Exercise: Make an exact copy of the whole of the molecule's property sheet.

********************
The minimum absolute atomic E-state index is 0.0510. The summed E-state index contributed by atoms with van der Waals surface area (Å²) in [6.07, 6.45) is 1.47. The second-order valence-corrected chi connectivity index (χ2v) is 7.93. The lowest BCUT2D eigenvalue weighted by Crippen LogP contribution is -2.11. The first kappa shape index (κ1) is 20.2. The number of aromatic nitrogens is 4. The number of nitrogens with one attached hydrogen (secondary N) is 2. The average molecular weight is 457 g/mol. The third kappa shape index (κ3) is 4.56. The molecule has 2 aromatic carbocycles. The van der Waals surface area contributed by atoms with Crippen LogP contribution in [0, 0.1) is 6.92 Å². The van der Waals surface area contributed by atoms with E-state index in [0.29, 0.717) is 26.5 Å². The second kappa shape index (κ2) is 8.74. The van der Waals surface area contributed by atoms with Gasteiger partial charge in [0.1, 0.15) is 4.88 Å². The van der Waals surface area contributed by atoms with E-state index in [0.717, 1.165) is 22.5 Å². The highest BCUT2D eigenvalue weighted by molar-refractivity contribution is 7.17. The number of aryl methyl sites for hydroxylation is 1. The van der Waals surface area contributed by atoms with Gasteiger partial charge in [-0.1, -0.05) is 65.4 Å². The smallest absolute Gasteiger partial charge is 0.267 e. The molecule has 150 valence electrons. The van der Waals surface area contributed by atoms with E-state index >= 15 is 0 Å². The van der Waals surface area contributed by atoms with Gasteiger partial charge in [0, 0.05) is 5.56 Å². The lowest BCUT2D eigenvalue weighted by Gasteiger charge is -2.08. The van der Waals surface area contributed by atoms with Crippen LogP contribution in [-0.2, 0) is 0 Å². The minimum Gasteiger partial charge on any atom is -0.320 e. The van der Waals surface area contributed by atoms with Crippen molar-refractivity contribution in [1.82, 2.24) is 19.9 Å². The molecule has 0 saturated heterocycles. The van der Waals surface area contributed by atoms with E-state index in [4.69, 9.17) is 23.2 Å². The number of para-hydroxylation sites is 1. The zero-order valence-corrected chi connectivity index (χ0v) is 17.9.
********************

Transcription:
The minimum absolute atomic E-state index is 0.0510. The summed E-state index contributed by atoms with van der Waals surface area (Å²) in [6.07, 6.45) is 1.47. The second-order valence-corrected chi connectivity index (χ2v) is 7.93. The lowest BCUT2D eigenvalue weighted by Crippen LogP contribution is -2.11. The first kappa shape index (κ1) is 20.2. The number of aromatic nitrogens is 4. The number of nitrogens with one attached hydrogen (secondary N) is 2. The average molecular weight is 457 g/mol. The third kappa shape index (κ3) is 4.56. The molecule has 2 aromatic carbocycles. The van der Waals surface area contributed by atoms with Crippen LogP contribution in [0, 0.1) is 6.92 Å². The van der Waals surface area contributed by atoms with E-state index in [0.29, 0.717) is 26.5 Å². The second kappa shape index (κ2) is 8.74. The van der Waals surface area contributed by atoms with Gasteiger partial charge in [0.1, 0.15) is 4.88 Å². The van der Waals surface area contributed by atoms with E-state index in [0.717, 1.165) is 22.5 Å². The highest BCUT2D eigenvalue weighted by molar-refractivity contribution is 7.17. The number of aryl methyl sites for hydroxylation is 1. The van der Waals surface area contributed by atoms with Gasteiger partial charge in [-0.1, -0.05) is 65.4 Å². The smallest absolute Gasteiger partial charge is 0.267 e. The molecule has 150 valence electrons. The van der Waals surface area contributed by atoms with E-state index >= 15 is 0 Å². The van der Waals surface area contributed by atoms with Gasteiger partial charge in [0, 0.05) is 5.56 Å². The lowest BCUT2D eigenvalue weighted by Gasteiger charge is -2.08. The van der Waals surface area contributed by atoms with Crippen LogP contribution in [-0.2, 0) is 0 Å². The minimum Gasteiger partial charge on any atom is -0.320 e. The van der Waals surface area contributed by atoms with Crippen molar-refractivity contribution in [1.82, 2.24) is 19.9 Å². The molecule has 0 saturated heterocycles. The van der Waals surface area contributed by atoms with E-state index in [4.69, 9.17) is 23.2 Å². The number of para-hydroxylation sites is 1. The zero-order valence-corrected chi connectivity index (χ0v) is 17.9.